Tag: jason bateman

Office Christmas Party

by on Jan.09, 2017, under Movie Reviews

office christmas partyThis is one of those movies that you go to just for the fun of seeing a movie like this. Your expectations go down, which can be nice, and you just sit back and let the entertainment wash over you. It’s also the kind of fun film you can go to family with during the holidays…

The premise is formulaic as one would expect with competing siblings who inherit a company from their father bump heads as to how the family business should be run. TJ Miller runs a failing branch of the company and wants to set up an office Christmas party to both rally the disgruntled employees who might be losing their jobs as well as win over the salesman of a major company with which a major contract could be scored that would save the day. His sister, played by Jennifer Aniston, is the uptight president of the company that wants to trim the fat by eliminating jobs and closing branches.

As you can imagine, the main event is the party and once it gets going, it gets really, really going. Every time you think they can’t take it much further, well, then the jousting with shopping carts and flaming christmas trees happens. Suffice it to say, things get pretty outrageous, the main characters learn lessons and everything turns out mostly ok for everyone. Overall it’s a enjoyable throwaway kind of film you can enjoy but will probably think viewing it once is enough.

The actors all hit their marks well playing their roles effectively. Noone is redefining the wheel here but they fit the typical characters they portray well. The lineup consists of many familiar faces including some from SNL with Kate McKinnon, Rob Corddry, Jason Bateman, Olivia Munn, Courtney Vance, and Vanessa Bayer.

If you go into this film with no expectations other than just having a good time without a ton of substance, you’ll probably enjoy Office Christmas Party.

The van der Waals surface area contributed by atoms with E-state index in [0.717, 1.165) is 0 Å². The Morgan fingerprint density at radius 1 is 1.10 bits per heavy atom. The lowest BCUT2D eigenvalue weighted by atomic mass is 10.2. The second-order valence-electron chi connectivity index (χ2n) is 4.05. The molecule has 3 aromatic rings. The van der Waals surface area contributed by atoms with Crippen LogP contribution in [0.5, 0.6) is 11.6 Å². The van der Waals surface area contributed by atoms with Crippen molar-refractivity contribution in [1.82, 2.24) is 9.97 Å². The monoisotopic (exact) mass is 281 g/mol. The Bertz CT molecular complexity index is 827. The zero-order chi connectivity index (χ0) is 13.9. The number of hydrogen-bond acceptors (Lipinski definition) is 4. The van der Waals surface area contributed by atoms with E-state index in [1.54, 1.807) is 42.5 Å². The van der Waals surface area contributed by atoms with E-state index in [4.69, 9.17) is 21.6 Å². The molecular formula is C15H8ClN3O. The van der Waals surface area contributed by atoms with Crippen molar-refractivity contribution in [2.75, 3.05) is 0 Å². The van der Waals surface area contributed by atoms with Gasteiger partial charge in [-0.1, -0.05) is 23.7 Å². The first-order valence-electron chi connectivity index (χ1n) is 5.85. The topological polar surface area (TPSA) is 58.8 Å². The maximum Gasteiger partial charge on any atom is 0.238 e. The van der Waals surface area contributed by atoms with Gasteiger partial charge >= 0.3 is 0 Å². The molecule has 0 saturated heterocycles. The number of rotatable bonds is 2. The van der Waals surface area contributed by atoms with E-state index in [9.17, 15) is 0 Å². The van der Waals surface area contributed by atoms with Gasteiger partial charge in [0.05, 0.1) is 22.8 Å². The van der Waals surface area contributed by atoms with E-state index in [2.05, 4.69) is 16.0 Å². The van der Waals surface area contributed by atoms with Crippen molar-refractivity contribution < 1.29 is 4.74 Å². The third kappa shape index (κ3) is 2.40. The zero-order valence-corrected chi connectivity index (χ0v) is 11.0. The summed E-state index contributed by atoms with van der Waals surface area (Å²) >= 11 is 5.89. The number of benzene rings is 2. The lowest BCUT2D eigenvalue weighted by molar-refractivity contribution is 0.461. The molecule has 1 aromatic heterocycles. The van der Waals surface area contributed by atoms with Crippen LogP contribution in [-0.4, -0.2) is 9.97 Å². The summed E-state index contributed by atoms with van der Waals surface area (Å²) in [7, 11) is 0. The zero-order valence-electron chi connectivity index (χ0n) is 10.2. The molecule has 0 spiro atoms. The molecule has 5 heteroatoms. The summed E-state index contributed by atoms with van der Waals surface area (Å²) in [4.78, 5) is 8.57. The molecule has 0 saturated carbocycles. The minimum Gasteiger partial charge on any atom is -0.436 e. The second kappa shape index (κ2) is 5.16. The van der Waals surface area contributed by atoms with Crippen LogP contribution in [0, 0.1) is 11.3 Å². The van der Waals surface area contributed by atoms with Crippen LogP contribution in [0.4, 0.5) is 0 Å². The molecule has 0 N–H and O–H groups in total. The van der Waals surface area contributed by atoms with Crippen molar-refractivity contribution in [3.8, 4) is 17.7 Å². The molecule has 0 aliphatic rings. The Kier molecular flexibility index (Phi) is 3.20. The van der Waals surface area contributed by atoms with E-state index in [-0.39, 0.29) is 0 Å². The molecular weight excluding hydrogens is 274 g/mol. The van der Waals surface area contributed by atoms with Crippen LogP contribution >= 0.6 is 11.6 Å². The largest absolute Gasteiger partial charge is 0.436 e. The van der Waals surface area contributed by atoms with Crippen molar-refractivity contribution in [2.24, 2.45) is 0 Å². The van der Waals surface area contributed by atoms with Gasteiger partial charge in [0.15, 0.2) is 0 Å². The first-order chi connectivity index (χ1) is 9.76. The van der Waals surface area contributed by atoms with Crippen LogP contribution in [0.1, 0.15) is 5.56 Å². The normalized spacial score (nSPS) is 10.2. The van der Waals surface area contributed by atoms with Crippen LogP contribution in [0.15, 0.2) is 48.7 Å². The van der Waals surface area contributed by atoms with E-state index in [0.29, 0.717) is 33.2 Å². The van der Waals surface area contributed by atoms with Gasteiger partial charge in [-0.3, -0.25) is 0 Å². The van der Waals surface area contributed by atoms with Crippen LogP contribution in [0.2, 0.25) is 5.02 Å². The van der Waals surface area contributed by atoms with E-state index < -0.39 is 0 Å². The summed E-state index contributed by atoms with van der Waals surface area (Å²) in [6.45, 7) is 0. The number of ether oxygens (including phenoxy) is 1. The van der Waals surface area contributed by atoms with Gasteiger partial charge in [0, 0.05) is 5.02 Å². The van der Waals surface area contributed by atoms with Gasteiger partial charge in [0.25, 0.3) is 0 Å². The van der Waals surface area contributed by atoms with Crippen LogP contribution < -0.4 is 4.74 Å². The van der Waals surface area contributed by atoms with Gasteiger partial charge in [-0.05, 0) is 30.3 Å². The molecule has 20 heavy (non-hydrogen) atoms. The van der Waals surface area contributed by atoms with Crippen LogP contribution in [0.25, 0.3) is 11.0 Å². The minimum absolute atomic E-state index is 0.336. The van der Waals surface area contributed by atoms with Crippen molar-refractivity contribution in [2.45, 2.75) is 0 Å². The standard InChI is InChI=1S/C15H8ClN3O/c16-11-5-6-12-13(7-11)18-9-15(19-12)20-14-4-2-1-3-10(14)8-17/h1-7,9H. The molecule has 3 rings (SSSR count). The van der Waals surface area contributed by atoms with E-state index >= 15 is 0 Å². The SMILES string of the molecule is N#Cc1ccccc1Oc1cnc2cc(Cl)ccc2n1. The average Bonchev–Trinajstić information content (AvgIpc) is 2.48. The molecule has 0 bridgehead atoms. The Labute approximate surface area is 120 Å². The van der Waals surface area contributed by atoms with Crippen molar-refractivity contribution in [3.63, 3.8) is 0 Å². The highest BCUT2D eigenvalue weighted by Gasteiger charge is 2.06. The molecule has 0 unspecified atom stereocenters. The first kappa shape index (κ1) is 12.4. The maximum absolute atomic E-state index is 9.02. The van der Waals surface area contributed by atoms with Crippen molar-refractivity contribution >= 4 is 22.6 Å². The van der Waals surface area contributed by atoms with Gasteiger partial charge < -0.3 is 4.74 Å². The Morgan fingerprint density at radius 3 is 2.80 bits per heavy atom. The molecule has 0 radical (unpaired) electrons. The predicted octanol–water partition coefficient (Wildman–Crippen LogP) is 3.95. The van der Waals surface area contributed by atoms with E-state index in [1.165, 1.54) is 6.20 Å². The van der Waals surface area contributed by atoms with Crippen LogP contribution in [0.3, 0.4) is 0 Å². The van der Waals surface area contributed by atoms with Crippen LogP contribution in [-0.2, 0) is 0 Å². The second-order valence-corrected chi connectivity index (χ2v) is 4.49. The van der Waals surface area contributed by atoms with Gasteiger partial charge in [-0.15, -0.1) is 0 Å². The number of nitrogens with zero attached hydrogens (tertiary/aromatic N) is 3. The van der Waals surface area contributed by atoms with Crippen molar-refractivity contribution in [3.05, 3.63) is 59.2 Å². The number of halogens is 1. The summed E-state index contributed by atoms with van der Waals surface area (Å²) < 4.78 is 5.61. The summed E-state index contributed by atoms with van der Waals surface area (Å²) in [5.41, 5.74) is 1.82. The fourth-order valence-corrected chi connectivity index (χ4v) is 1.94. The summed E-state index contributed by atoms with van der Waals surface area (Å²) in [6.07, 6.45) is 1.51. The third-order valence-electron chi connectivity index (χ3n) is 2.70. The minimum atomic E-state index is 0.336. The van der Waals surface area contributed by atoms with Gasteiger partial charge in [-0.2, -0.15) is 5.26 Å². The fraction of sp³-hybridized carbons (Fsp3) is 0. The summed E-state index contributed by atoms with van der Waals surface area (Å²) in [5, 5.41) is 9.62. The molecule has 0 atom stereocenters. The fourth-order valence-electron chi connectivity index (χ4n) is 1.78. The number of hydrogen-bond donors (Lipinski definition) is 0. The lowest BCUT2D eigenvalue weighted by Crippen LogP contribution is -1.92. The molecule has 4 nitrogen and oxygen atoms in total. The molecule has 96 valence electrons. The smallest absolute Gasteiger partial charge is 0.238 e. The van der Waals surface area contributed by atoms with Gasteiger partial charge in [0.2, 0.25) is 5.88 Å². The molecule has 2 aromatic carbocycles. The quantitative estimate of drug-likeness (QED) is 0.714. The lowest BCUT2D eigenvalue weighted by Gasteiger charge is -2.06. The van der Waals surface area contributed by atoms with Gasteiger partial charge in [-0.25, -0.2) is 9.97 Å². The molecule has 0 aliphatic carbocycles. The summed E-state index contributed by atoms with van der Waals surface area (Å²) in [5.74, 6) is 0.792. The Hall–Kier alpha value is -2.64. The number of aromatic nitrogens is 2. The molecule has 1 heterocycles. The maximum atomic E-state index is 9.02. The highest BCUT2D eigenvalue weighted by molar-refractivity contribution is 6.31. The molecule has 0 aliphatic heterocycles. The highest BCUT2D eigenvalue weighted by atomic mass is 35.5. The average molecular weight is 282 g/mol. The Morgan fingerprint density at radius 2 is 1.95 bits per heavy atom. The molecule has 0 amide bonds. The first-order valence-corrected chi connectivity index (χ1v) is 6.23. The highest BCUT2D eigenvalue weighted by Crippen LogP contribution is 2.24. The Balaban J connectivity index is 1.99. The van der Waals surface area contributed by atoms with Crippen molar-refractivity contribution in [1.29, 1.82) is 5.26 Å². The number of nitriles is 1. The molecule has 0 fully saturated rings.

reviewed by Sean McKnight

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This Is Where I Leave You

by on Jan.04, 2015, under Movie Reviews

this is where i leave youThis Is Where I Leave You centers around the Altman family who are dealing with the death of the family’s father. Judd Altman is having a particularly difficult time as he discovers just before his father’s death that his wife is cheating on him with his boss. After learning of the father’s passing, the family gathers at the parent’s home to participate in a Jewish tradition known as a Shiva, which is basically a week of mourning as loved ones gather to show support. Ironically, the family’s not really Jewish…

Once the family gathers, the drama that follows this kind of situation comes along to expose all those raw nerves that sometimes is just part of being around your family. Each family member has their own issues of course, with Judd (played by Jason Bateman) leading the way in terms of bad luck. Luckily, there is some light at the end of the tunnel for the family as they work together through the mourning process and resolve some differences along the way.

This is your traditional family drama with some comedic moments along the way. No big surprises but some nice unexpected points here and there. The dialog is well crafted and suits the characters, cleverly written as well. While the premise isn’t original, the delivery has it’s own sense of style and convention. There’s even some metaphor thrown in there as well with the youngest member of the family seeming to be the only one who has his shit together (once you see the film, you’ll understand that I just made a really slick pun there).

The actors are all top notch. Jason Bateman plays the broken lead in a convincing way while Tina Fey shows range as the concerned, obsessive sister. Jane Fonda is as fun and fearless as ever and it was cool to see Timothy Olyphant play a role unsual for him as well as Fey’s handicapped ex. The entire lineup is strong all around and is rounded out by Adam Driver, Dax Shepard, Connie Britton, Corey Stoll, Rose Byrne and Kathryn Hahn.

I would recommend this one if you like family dramas with some comedy sprinkled in there too.

reviewed by Sean McKnight

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